the biosynthesis of l-isoleucine from pyruvate and ..

Molecular adaptation of alanine:glyoxylate aminotransferase targeting in primates.

Synthesis of Alanine Pyruvate AlanineTransamination from glutamate ..

Ignoring tyrosine (as it's immediate precursor is phenylalanine, an essentialamino acid), all of the nonessential amino acids (and we will include argininehere) are synthesized from intermediates of major metabolicpathways. Furthermore, the carbon skeletons of these amino acids are traceableto their corresponding ketoacids. Therefore, it could be possible tosynthesize any one of the nonessential amino acids directly by transaminatingits corresponding -ketoacid, if that ketoacid exists as a commonintermediate.

Molecular characterization of a gene for alanine aminotransferase from rice (Oryza sativa).

Amino acid synthesis - Wikipedia

Phenyl alanine is an α-amino acid with the formula HO2CCH(NH2)CH2C6H5. This essential amino acid is classified as nonpolar because of the hydrophobic nature of the benyl side chain. The codons for L-phenylalanine are UUU and UUC. It is a white, powdery solid. L-Phenylalanine (LPA) is an electrically-neutral amino acid, one of the twenty common amino acids used to biochemically form proteins, coded for by DNA.

Molecular evolution of alanine/glyoxylate aminotransferase 1 intracellular targeting.

Figure 2. Biosynthesis pathways of acetyl-CoA and NAD cofactors, and their involvement in chromatin-related processes. Acetyl-CoA is produced via two pathways to metabolize pyruvate, involving the key catalytic action of ACL or AceCS1. Acetyl-CoA is an essential metabolite required for the activity of HATs involved in creating an active chromatin conformation via the acetylation of histones. NAD is produced via the NAD salvage pathway. It is an essential cofactor for the PARP and SIRT enzymes, among other proteins. A link exists between the two pathways, as indicated by the dashed lines, by virtue that the NAD-using enzyme, SIRT1, activates the AceCS1 enzyme via protein deacetylation, which, in turn, produces the metabolite acetyl-CoA.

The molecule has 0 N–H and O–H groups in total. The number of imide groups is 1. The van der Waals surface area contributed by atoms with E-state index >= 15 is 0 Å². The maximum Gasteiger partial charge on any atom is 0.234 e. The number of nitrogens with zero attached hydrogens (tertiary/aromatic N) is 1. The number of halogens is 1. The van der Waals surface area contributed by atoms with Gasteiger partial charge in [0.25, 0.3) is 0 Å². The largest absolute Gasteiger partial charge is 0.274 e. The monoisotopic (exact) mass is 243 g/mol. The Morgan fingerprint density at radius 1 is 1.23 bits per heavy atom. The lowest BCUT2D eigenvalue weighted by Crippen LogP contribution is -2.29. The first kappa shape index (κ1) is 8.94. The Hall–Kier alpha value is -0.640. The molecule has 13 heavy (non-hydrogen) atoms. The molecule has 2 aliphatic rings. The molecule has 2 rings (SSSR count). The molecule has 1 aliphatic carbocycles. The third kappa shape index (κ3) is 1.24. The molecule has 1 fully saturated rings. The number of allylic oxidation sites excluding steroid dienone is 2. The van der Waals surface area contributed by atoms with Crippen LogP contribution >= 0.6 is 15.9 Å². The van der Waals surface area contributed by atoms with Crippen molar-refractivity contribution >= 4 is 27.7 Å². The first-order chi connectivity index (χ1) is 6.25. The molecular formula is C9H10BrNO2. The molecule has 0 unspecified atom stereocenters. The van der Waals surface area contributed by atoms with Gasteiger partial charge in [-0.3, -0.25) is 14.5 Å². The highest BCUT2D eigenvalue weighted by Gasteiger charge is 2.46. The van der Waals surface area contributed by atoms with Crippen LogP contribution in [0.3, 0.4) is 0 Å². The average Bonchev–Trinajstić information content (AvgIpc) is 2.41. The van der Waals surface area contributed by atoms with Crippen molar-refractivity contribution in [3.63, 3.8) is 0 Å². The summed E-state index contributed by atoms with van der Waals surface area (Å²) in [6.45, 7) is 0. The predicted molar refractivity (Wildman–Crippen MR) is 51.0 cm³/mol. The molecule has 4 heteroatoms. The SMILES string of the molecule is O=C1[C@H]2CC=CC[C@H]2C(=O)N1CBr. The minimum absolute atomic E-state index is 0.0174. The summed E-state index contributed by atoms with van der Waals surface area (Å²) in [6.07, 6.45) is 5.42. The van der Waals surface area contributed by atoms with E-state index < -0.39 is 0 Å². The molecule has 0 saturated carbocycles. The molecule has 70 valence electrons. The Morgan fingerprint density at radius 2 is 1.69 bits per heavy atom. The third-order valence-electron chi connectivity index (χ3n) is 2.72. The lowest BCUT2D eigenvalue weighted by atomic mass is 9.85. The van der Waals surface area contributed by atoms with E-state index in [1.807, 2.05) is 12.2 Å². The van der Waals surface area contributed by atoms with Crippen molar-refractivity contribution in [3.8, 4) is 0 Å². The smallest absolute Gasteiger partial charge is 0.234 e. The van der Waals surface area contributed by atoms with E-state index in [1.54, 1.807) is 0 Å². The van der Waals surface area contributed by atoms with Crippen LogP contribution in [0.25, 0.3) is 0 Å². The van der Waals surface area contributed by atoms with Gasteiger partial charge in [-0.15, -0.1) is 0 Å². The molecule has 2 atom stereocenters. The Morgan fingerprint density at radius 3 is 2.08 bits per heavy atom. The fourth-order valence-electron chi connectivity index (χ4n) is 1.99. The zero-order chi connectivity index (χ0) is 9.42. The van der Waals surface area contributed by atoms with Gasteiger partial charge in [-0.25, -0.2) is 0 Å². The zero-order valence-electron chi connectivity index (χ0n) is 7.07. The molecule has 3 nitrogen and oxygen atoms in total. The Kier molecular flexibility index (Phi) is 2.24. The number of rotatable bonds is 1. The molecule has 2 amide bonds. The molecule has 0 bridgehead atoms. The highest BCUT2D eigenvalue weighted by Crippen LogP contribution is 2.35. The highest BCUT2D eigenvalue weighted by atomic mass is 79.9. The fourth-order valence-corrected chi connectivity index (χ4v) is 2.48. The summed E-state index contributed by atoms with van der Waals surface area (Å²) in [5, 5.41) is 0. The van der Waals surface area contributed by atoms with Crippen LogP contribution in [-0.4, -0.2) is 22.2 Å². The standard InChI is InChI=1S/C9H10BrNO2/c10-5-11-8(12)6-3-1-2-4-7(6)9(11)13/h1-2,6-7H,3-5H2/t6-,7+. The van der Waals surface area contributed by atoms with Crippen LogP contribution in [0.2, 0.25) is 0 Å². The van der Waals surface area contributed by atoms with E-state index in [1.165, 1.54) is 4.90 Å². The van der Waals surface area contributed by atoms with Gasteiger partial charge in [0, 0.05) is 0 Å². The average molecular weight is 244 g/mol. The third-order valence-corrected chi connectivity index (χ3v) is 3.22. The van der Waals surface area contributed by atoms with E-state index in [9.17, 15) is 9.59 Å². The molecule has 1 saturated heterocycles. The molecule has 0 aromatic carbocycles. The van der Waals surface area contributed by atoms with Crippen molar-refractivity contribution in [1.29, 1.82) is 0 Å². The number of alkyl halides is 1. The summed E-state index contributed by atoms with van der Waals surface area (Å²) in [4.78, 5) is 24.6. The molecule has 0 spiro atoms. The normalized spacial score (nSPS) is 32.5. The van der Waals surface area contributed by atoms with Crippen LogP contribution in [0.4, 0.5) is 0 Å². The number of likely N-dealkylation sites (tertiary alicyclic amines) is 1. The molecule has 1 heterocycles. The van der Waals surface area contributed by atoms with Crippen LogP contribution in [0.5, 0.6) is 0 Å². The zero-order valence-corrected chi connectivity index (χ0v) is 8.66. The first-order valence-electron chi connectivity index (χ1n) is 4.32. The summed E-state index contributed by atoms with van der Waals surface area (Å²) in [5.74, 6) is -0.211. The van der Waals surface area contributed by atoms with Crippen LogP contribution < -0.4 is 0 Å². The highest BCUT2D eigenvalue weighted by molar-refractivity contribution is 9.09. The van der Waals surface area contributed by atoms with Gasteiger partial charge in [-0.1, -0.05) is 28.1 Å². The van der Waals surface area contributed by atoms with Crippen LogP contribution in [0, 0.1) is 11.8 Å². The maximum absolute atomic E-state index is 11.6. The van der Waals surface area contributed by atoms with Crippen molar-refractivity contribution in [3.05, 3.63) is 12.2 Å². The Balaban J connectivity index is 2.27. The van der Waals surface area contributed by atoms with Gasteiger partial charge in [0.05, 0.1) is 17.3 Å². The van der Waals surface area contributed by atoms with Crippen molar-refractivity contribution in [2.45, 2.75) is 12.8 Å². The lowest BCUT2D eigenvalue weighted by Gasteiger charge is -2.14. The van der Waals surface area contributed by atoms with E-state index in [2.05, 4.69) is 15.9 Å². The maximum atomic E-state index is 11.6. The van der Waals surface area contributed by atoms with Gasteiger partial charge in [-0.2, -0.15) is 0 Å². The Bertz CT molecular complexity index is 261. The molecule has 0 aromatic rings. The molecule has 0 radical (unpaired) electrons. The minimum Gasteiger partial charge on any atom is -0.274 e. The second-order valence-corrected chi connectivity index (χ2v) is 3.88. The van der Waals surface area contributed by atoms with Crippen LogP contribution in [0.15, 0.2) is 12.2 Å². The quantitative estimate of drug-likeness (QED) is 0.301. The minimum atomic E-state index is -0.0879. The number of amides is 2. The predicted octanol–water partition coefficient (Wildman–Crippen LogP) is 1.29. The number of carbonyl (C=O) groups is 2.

Alanine aminotransferase and glycine aminotransferase from maize (Zea mays L.) leaves.

Metabolism – Proteins | Biochemistry for Medics – …

The α-carbon atom of alanine is bound with a methyl group (-CH3), making it one of the simplest α-amino acids with respect to molecular structure and also resulting in alanine being classified as an aliphatic amino acid. The methyl group of alanine is non-reactive and is thus almost never directly involved in protein function.

KEGG PATHWAY: Metabolic pathways - Reference …

Alanine is most commonly produced by reductive amination of pyruvate. Because transamination reactions are readily reversible and pyruvate pervasive, alanine can be easily formed and thus has close links to metabolic pathways such as glycolysis, gluconeogenesis, and the citric acid cycle. It also arises together with lactate and generates glucose from protein via the alanine cycle.

Arabidopsis thaliana col L-alanine biosynthesis II

1. Doolittle RF (1989). "Redundancies in protein sequences" in Prediction of Protein Structures and the Principles of Protein Conformation. (Fasman GD, ed.), pp 599-623, Plenum Press, New York.
2. IUPAC-IUBMB Joint Commission on Biochemical Nomenclature. . Recommendations on Organic & Biochemical Nomenclature, Symbols & Terminology etc.
3. Kendall, E. C.; McKenzie, B. F. “dl-Alanine” Organic Syntheses, Collected Volume 1, p.21 (1941).

Transamination of pyruvate by alanine …

As an essential amino acid, isoleucine is not synthesized in animals, hence it must be ingested, usually as a component of proteins. In plants and microorganisms, it is synthesized via several steps starting from pyruvic acid and alpha-ketoglutarate. Enzymes involved in this biosynthesis include:[1]


Alanine is an α-amino acid with the chemical formula HO2CCH(NH2)CH3. The L-isomer is one of the 20 proteinogenic amino acids, i.e. the building blocks of proteins. Its three letter code is ala, its one letter code is A, and its codons are GCU, GCC, GCA, and GCG.[1] It is classified as an nonpolar amino acid. L-alanine is second only to leucine, accounting for 7.8% of the primary structure in a sample of 1,150 proteins [1]. D-alanine occurs in bacterial cell walls and in some peptide antibiotics.